About the EBU

Prison Chaplaincy

San Michele

The Buddha: “I have stopped, Angulimala, once and for all, having cast off violence toward all living beings. You, though, are unrestrained toward beings. That’s how I’ve stopped and you haven’t.”

As shown by a number of prison projects, such as the San Quentin Zen Project, Meditation training is an effective way to help inmates deal with their feelings and develop self-awareness, “emotional intelligence”, self-compassion and acceptance.Through insight mental practices prison residents learned to examine and transform the unhealthy thought and behavioral habit patterns that have governed their lives. These practices also helped to achieve an effective management of the stress due to the prison environment, the separation from family, and the anger that attends incarceration. Thanks to the regular practice of meditation, inmates grew to be less reactive to intense emotional states without resorting to the use of drugs or other chemical substances. Meditation prison programs has a very strong social implications. Studies shows that there is a notable (20%) decrease of criminal recidivism in former inmates that participated to a meditation in prison program.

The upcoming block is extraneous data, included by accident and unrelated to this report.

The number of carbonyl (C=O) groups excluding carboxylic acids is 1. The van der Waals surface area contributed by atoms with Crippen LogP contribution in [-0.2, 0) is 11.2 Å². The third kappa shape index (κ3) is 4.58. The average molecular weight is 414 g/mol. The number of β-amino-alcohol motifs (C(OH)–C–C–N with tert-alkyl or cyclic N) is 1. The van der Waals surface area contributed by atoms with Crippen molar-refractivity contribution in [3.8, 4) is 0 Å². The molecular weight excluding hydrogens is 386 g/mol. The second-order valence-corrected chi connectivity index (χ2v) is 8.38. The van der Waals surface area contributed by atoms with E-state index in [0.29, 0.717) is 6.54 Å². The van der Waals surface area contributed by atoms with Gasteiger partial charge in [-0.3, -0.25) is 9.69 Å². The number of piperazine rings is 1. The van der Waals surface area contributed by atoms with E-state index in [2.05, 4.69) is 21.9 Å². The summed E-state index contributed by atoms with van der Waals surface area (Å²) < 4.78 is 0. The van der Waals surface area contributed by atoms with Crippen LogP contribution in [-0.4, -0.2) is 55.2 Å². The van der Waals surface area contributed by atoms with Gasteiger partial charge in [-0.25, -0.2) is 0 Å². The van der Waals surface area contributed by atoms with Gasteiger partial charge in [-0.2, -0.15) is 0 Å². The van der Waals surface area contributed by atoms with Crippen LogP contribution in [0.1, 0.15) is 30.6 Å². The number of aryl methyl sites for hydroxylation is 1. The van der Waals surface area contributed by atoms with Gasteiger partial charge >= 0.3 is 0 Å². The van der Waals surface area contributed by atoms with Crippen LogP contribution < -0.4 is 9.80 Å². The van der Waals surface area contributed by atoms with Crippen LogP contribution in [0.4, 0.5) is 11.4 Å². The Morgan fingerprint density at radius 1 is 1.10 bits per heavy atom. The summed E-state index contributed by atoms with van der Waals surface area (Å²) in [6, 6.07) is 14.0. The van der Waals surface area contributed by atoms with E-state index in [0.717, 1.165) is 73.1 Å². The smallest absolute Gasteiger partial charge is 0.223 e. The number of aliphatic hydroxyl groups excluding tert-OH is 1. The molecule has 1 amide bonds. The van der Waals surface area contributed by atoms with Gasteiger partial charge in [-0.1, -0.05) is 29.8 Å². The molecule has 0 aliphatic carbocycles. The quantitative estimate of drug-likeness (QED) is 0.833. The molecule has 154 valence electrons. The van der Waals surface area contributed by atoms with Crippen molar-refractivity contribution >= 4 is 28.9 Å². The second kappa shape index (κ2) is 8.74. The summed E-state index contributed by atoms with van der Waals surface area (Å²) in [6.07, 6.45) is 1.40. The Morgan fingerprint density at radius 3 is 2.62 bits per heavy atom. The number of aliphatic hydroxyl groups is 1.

Buddhist Chaplains in Prison institution can thus be contributing in:
– Creating conditions that encourage the development of calm, self-awareness, morality and wisdom, with which the focus of the inmates shifts from the problem to the solution;
– Providing prisoners and prison staff with religious council and the most effective, evidence-based tools for rehabilitation, self-transformation, and personal development

Available materials in the network:
– articles
– research reports
– manuals
– reading lists
– group work

Read: Free Inside _ A Course in Meditation for Prisoners

Read: Meditating in the Living Hell of San Quentin Prison

View: The Inner Way – Buddhist Meditation in Rebibbia Prison:

‘The Inner Way’ is a documentary dealing with the very first buddhist meditation course in an Italian prison, led by the zen priest Dario Doshin Girolami. For more than 8th years Dario has been teaching meditation in the largest prison of Rome to the inmates. Images, words, sounds and silences will accompany Dario’s narration, his questions to the inmates, their answers, and their accounts of past and present experiences, and future expectations. A future sometimes for ever linked to the prison walls but, thanks to the meditation, not so unbearable.

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